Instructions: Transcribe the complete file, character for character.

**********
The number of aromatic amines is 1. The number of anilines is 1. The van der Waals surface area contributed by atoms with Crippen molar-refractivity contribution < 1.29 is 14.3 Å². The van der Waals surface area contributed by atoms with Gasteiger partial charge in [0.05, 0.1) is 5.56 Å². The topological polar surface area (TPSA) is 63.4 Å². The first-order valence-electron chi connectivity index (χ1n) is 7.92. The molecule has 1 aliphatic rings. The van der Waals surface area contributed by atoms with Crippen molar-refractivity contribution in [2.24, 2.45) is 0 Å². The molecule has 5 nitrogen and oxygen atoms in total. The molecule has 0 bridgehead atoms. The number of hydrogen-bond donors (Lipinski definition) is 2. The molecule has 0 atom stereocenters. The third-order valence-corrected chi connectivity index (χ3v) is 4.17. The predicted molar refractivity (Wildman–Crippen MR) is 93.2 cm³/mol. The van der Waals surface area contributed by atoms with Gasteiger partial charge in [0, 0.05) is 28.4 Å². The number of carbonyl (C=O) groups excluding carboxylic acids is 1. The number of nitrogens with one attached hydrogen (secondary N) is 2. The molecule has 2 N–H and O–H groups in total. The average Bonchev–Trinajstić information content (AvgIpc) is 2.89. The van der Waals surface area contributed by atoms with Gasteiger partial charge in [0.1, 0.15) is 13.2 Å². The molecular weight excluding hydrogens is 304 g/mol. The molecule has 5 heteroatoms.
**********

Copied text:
The number of aromatic amines is 1. The number of anilines is 1. The van der Waals surface area contributed by atoms with Crippen molar-refractivity contribution < 1.29 is 14.3 Å². The van der Waals surface area contributed by atoms with Gasteiger partial charge in [0.05, 0.1) is 5.56 Å². The topological polar surface area (TPSA) is 63.4 Å². The first-order valence-electron chi connectivity index (χ1n) is 7.92. The molecule has 1 aliphatic rings. The van der Waals surface area contributed by atoms with Crippen molar-refractivity contribution in [2.24, 2.45) is 0 Å². The molecule has 5 nitrogen and oxygen atoms in total. The molecule has 0 bridgehead atoms. The number of hydrogen-bond donors (Lipinski definition) is 2. The molecule has 0 atom stereocenters. The third-order valence-corrected chi connectivity index (χ3v) is 4.17. The predicted molar refractivity (Wildman–Crippen MR) is 93.2 cm³/mol. The van der Waals surface area contributed by atoms with Gasteiger partial charge in [0, 0.05) is 28.4 Å². The number of carbonyl (C=O) groups excluding carboxylic acids is 1. The number of nitrogens with one attached hydrogen (secondary N) is 2. The molecule has 2 N–H and O–H groups in total. The average Bonchev–Trinajstić information content (AvgIpc) is 2.89. The van der Waals surface area contributed by atoms with Gasteiger partial charge in [0.1, 0.15) is 13.2 Å². The molecular weight excluding hydrogens is 304 g/mol. The molecule has 5 heteroatoms.